The photo is a square slice through a 6 x 6 post which has this shaping done each corner. I am replacing the post and want to reproduce this. I need a bit because the routed part of the edge is about 10 foot long.

Existing edge

I've been hitting the local stores etc, and the nearest we can find is a beading bit - but those have square flats and a basic bead/roundover - where as mine seems to be two coves with a 90 degree bead. I've also checked the entire range of Diablo profiles online.

I can't believe this was a custom bit, as it was done in the backyard by the people who erected the arbor as part of landscaping the yard - and I doubt they shelled out for that.

If I can get the "class" of bit (e.g. bead, roundover) defined, I can then work out the size I need.

  • I can almost guarantee that is was 1 or more molding planes.
    – bowlturner
    Aug 16, 2022 at 19:29
  • Similar to (same as?) the last time we had a similar query, this could be done with creative use of multiple bits and multiple passes. And the original could have been done this way. "I can't believe this was a custom bit... I doubt they shelled out for that." But maybe it IS a custom bit, but they used it enough (e.g. this profile was one of their USPs) that the cost did make economic sense. I have no idea what the price range was for custom router bits back in the day, but I bet it was more reasonable than one might expect, particularly for solid HSS which is viable for work in softwoods.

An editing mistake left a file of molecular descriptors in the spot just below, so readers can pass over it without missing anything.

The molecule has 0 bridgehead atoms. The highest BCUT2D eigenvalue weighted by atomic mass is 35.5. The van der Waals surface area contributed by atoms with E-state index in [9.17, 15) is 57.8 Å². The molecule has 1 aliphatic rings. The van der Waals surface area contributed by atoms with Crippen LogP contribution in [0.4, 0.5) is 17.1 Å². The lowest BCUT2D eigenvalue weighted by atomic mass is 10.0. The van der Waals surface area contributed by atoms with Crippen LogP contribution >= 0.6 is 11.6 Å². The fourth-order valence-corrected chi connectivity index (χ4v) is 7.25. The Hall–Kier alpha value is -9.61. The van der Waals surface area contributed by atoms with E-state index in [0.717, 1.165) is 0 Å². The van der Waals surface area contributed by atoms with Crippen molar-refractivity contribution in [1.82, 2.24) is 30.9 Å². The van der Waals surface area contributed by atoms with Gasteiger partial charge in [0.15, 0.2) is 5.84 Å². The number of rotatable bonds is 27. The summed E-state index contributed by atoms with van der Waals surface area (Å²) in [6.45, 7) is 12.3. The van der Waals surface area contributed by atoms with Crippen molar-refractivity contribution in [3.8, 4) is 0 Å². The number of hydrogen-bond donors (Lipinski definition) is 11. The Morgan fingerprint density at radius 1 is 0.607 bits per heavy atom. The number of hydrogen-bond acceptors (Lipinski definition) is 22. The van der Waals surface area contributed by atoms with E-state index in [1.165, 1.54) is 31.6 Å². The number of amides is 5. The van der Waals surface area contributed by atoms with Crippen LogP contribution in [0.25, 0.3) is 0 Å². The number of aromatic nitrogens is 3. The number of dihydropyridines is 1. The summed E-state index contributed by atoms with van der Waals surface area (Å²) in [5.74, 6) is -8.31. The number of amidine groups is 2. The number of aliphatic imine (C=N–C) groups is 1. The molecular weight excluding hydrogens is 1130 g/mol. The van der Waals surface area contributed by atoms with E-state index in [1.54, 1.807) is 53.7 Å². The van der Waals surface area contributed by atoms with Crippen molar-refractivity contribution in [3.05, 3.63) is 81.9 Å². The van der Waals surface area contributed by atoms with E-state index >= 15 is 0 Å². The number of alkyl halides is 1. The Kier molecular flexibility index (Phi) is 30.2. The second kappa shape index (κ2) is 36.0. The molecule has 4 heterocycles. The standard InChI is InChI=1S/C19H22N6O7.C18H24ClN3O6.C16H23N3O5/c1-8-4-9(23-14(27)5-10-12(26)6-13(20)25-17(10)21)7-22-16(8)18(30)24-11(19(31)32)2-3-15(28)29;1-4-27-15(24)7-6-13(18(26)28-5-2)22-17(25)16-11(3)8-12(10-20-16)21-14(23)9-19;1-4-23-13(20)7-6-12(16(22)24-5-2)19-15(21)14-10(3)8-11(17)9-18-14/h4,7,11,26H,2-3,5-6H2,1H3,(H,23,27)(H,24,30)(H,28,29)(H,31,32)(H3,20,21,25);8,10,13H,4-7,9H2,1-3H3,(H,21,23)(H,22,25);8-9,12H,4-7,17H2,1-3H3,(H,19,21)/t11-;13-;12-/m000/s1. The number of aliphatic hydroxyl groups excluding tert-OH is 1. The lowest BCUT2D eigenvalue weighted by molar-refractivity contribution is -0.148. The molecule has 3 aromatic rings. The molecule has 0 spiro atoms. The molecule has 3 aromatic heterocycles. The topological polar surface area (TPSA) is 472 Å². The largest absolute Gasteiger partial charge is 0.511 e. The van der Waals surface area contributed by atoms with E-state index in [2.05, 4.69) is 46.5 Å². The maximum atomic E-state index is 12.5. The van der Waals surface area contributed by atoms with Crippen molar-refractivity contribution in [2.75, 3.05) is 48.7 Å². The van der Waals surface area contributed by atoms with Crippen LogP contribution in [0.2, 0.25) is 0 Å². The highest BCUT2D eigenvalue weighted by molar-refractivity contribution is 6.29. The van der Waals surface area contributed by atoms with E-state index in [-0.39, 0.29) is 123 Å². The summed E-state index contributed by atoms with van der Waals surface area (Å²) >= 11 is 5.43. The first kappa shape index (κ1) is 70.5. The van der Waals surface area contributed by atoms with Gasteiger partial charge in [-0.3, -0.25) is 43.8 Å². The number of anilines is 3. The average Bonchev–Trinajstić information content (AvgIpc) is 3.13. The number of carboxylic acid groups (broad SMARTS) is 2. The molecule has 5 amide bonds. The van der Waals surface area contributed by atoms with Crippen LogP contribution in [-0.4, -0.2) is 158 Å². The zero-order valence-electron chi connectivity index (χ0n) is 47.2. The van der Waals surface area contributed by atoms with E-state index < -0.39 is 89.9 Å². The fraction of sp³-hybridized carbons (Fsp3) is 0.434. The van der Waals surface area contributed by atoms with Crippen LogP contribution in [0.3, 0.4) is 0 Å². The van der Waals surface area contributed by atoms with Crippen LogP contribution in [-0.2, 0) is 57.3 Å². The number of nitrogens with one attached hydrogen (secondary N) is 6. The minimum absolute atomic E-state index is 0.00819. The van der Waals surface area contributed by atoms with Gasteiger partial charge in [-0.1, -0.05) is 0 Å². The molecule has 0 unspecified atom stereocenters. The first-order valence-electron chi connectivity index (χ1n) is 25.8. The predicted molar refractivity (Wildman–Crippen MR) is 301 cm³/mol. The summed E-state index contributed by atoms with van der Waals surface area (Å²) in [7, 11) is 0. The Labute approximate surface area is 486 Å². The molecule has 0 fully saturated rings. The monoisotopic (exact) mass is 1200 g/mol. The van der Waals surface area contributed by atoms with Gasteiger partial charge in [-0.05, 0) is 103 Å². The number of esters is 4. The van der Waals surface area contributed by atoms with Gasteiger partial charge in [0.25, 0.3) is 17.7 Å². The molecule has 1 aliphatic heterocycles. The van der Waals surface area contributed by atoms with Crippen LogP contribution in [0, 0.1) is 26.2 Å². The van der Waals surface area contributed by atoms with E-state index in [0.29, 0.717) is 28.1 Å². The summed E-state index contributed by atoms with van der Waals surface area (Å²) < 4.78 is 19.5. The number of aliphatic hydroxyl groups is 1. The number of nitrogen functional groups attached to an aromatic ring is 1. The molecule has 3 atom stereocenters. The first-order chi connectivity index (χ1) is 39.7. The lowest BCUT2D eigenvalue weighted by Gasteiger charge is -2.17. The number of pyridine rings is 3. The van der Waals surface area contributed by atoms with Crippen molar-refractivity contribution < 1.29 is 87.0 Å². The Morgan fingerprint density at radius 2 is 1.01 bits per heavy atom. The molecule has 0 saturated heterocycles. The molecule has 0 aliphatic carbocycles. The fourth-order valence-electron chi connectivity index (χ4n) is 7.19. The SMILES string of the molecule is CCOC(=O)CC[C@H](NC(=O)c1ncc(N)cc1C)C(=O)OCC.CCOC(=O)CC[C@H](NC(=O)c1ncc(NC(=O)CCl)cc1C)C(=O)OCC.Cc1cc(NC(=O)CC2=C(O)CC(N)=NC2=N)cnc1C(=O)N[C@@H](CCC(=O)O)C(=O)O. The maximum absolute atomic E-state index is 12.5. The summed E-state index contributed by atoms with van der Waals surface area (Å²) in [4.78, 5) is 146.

– Graphus
    Aug 16, 2022 at 21:03
  • Sorry didn't have room to include this, the custom bit could easily have been for a spindle moulder rather than any size of hand-held router. The need for custom spindle-moulder knives was apparently so commonplace that manufacturers all offered custom-profile services.
    – Graphus
    Aug 16, 2022 at 21:07
  • Yeah, I'm also coming to the conclusion that this was multiple bits. It was done 20 years ago. But the wood that was shaped is a 6x6 x 16ft beam, and I can't see that being loaded onto a jobsite router table (for example). I can see two 1/4" coves to get the shoulders, leaving an interior 90 degree corner that would be rounded over. But I've never used a router so am not sure if that's practical.
    – kdopen
    Aug 16, 2022 at 21:48

1 Answer 1


Y’all are going to plotz when I tell you this.

Roman ogee. Twice.

enter image description here

  • 2
    Yes! Rotating images from router sellers and overlaying profile looks like match. I thought roller bearing would prevent second cut but bearing surface unaffected by first cut. Maybe good idea to saw of corner at start to reduce load on bit.
    – Volfram K
    Aug 17, 2022 at 9:27
  • 2
    @kdopen, you may be aware of this already but in case not, there is a wide variety in ogee bits. Not just in size and shaft diameter, but also in how 'long' the ogee is so if you need a dead-on match you'll have to buy with care.
    – Graphus
    Aug 17, 2022 at 19:48
  • 3
    Meant to say yesterday, +100 innernets points for drawing skilz :-D
    – Graphus
    Aug 18, 2022 at 0:02
  • 1
    +1 for the proper use of "plotz". The rest of the answer is just bonus material! :D
    – FreeMan
    Aug 18, 2022 at 14:46
  • 1
    Think we got there - the trick was to fit a larger OD bearing. Thanks all
    – kdopen
    Aug 18, 2022 at 20:14

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